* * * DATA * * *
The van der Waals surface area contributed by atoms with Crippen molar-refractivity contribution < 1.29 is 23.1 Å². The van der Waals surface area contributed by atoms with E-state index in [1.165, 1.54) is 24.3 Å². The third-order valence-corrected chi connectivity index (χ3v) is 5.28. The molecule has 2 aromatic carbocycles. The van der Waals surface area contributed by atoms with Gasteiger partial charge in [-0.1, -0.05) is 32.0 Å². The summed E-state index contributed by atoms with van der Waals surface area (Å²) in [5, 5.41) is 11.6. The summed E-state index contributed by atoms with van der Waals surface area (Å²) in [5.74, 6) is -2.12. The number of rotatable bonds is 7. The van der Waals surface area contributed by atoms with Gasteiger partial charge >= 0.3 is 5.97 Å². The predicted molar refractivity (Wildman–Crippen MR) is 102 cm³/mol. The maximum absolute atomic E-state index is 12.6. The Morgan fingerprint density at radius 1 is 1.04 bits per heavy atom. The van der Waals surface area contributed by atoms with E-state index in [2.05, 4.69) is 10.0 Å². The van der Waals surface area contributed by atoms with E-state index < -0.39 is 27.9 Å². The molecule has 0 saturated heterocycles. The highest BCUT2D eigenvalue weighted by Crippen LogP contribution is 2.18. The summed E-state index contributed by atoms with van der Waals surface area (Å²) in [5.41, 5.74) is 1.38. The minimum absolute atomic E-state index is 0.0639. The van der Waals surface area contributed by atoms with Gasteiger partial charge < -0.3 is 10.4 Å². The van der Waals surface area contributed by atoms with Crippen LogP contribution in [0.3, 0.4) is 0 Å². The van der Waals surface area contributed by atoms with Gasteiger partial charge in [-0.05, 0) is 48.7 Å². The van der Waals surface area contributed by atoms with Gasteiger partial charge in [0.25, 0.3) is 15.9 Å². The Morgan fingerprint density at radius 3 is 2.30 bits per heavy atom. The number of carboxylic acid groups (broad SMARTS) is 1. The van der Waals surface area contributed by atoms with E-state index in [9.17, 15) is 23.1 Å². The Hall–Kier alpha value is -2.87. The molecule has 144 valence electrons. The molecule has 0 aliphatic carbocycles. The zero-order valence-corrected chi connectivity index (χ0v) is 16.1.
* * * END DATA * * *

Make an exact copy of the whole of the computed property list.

The van der Waals surface area contributed by atoms with Crippen molar-refractivity contribution < 1.29 is 23.1 Å². The van der Waals surface area contributed by atoms with E-state index in [1.165, 1.54) is 24.3 Å². The third-order valence-corrected chi connectivity index (χ3v) is 5.28. The molecule has 2 aromatic carbocycles. The van der Waals surface area contributed by atoms with Gasteiger partial charge in [-0.1, -0.05) is 32.0 Å². The summed E-state index contributed by atoms with van der Waals surface area (Å²) in [5, 5.41) is 11.6. The summed E-state index contributed by atoms with van der Waals surface area (Å²) in [5.74, 6) is -2.12. The number of rotatable bonds is 7. The van der Waals surface area contributed by atoms with Gasteiger partial charge >= 0.3 is 5.97 Å². The predicted molar refractivity (Wildman–Crippen MR) is 102 cm³/mol. The maximum absolute atomic E-state index is 12.6. The Morgan fingerprint density at radius 1 is 1.04 bits per heavy atom. The van der Waals surface area contributed by atoms with E-state index in [2.05, 4.69) is 10.0 Å². The van der Waals surface area contributed by atoms with E-state index < -0.39 is 27.9 Å². The molecule has 0 saturated heterocycles. The highest BCUT2D eigenvalue weighted by Crippen LogP contribution is 2.18. The summed E-state index contributed by atoms with van der Waals surface area (Å²) in [5.41, 5.74) is 1.38. The minimum absolute atomic E-state index is 0.0639. The van der Waals surface area contributed by atoms with Gasteiger partial charge < -0.3 is 10.4 Å². The van der Waals surface area contributed by atoms with Crippen LogP contribution in [0.3, 0.4) is 0 Å². The van der Waals surface area contributed by atoms with Gasteiger partial charge in [-0.05, 0) is 48.7 Å². The van der Waals surface area contributed by atoms with Gasteiger partial charge in [0.25, 0.3) is 15.9 Å². The Morgan fingerprint density at radius 3 is 2.30 bits per heavy atom. The number of carboxylic acid groups (broad SMARTS) is 1. The van der Waals surface area contributed by atoms with E-state index in [9.17, 15) is 23.1 Å². The Hall–Kier alpha value is -2.87. The molecule has 144 valence electrons. The molecule has 0 aliphatic carbocycles. The zero-order valence-corrected chi connectivity index (χ0v) is 16.1.